The Million Dollar Judges of 2015-16: Independent Spending and Secret Money
In the 2016 election cycle, state supreme court campaigns were outspent by independent groups, most of which were funded in whole or in part by undisclosed, secret donors, according to the Brennan Center for Justice. “Ten states saw television spending in excess of $1 million,” the Center reported, and of the 20 groups buying ads, “only three were fully transparent.” The Republican State Leadership Committee, or RSLC, was the biggest spender in these elections. Out of $20 million spent, the RSLC spent $4 million in eight states. The group’s largest donors include tobacco companies, insurers, fossil fuel companies, and secret-money groups. This column examines contributions to and independent spending for judges who were elected with more than $1 million in campaign cash.
Last month, Michigan Supreme Court Justices David Viviano and Joan Larsen were re-elected with the help of $2 million from the Michigan Chamber of Commerce. Justice Viviano raised more than $900,000, including large contributions from political action committees, or PACs, representing realtors and insurance companies. Justice Larsen, who appeared on the list of President-elect Donald Trump’s potential U.S. Supreme Court nominees, collected more than $0.5 million from many of the same big business PACs and other donors. Though the election was nonpartisan, both candidates were nominated by the state Republican Party, a big spender in recent supreme court races.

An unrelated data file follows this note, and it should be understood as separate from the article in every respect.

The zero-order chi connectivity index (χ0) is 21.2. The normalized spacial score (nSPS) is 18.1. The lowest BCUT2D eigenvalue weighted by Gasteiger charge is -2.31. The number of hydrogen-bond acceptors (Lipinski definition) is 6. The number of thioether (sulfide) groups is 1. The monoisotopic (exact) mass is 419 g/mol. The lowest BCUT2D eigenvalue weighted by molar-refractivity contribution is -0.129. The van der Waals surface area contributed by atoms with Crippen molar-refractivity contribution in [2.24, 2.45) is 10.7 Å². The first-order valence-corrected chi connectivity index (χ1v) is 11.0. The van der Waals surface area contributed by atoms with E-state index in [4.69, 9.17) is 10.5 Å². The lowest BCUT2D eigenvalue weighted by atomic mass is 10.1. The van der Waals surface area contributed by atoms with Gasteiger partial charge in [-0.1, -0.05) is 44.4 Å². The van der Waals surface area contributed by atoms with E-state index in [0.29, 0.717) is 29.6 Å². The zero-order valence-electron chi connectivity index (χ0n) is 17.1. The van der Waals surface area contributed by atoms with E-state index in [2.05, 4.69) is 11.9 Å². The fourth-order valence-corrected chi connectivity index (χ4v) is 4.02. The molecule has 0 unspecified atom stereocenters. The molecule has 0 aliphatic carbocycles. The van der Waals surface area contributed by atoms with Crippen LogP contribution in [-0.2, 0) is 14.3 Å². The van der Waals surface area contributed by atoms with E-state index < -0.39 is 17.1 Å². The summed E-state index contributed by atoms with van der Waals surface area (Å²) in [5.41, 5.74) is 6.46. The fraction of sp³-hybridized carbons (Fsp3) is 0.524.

The state chamber of commerce has a long history of spending big to elect conservative justices, and the group has advocated laws that make it harder for injured persons to recover damages in lawsuits. For decades, the group was barred from buying political ads by a Michigan law prohibiting corporate-funded political ads, but that law was ruled unconstitutional in the U.S. Supreme Court’s 2010 Citizens United decision.
The Arkansas Supreme Court race was dominated by the Judicial Crisis Network, a secretive independent group based in Washington, D.C. The group spent more than $750,000 to elect Chief Justice Dan Kemp, a conservative whose campaign raised around $400,000. The Judicial Crisis Network has spent big in other recent Arkansas Supreme Court races. It is one of the RSLC’s largest contributors, and it refuses to disclose its donors.
The nursing home industry has also spent millions to influence Arkansas judicial elections. A judge in 2015 pleaded guilty to bribery after he reduced a verdict against a nursing home whose owner had given him a large campaign contribution. The industry recently backed an attempt to amend the state constitution to limit lawsuits against nursing homes.
The most expensive judicial race in history occurred last year in Pennsylvania, with total spending reaching nearly $16 million. Three Democratic candidates were elected after raising millions of dollars from labor unions, trial lawyers, and other donors. Justice Kevin Dougherty raised more than $4 million, and his top 10 donors were labor unions and the Pennsylvania Future Fund PAC. Justices David Wecht and Christine Donohue also raised millions, including large donations from unions and PACs. A PAC called Pennsylvanians for Judicial Reform independently shelled out $2.9 million to help the three Democrats.
In 2015, there was an unusual number of Pennsylvania Supreme Court seats on the ballot—three out of seven. Twelve candidates competed in the primaries, and seven ran in the general election. Two of the openings resulted from ethics scandals. One justice was convicted of requiring her government staff to do campaign work, and another was implicated in a scandal involving government officials exchanging racist and sexist emails.